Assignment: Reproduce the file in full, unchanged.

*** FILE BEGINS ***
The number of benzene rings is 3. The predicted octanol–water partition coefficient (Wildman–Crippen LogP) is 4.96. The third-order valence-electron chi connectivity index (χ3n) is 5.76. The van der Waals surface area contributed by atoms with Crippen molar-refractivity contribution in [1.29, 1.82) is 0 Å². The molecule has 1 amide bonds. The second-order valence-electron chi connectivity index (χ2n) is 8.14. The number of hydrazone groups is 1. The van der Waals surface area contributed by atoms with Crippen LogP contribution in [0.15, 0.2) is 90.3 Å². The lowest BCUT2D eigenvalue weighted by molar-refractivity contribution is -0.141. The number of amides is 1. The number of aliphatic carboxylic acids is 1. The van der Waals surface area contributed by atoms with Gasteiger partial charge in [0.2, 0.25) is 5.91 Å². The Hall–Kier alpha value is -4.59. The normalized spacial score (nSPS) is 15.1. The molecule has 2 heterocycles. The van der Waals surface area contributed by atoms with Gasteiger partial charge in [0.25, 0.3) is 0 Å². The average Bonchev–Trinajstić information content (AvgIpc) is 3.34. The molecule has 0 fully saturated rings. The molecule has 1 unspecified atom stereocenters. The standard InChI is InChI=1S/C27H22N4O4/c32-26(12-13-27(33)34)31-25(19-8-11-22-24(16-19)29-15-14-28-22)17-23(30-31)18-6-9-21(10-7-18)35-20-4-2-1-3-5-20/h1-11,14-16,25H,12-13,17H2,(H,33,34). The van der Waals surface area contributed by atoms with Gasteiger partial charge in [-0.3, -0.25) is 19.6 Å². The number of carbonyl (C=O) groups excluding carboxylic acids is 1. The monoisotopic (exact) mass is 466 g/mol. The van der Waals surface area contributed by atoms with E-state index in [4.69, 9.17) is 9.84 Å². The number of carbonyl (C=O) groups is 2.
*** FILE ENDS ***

The number of benzene rings is 3. The predicted octanol–water partition coefficient (Wildman–Crippen LogP) is 4.96. The third-order valence-electron chi connectivity index (χ3n) is 5.76. The van der Waals surface area contributed by atoms with Crippen molar-refractivity contribution in [1.29, 1.82) is 0 Å². The molecule has 1 amide bonds. The second-order valence-electron chi connectivity index (χ2n) is 8.14. The number of hydrazone groups is 1. The van der Waals surface area contributed by atoms with Crippen LogP contribution in [0.15, 0.2) is 90.3 Å². The lowest BCUT2D eigenvalue weighted by molar-refractivity contribution is -0.141. The number of amides is 1. The number of aliphatic carboxylic acids is 1. The van der Waals surface area contributed by atoms with Gasteiger partial charge in [0.2, 0.25) is 5.91 Å². The Hall–Kier alpha value is -4.59. The normalized spacial score (nSPS) is 15.1. The molecule has 2 heterocycles. The van der Waals surface area contributed by atoms with Gasteiger partial charge in [0.25, 0.3) is 0 Å². The average Bonchev–Trinajstić information content (AvgIpc) is 3.34. The molecule has 0 fully saturated rings. The molecule has 1 unspecified atom stereocenters. The standard InChI is InChI=1S/C27H22N4O4/c32-26(12-13-27(33)34)31-25(19-8-11-22-24(16-19)29-15-14-28-22)17-23(30-31)18-6-9-21(10-7-18)35-20-4-2-1-3-5-20/h1-11,14-16,25H,12-13,17H2,(H,33,34). The van der Waals surface area contributed by atoms with Gasteiger partial charge in [-0.3, -0.25) is 19.6 Å². The number of carbonyl (C=O) groups excluding carboxylic acids is 1. The monoisotopic (exact) mass is 466 g/mol. The van der Waals surface area contributed by atoms with E-state index in [4.69, 9.17) is 9.84 Å². The number of carbonyl (C=O) groups is 2.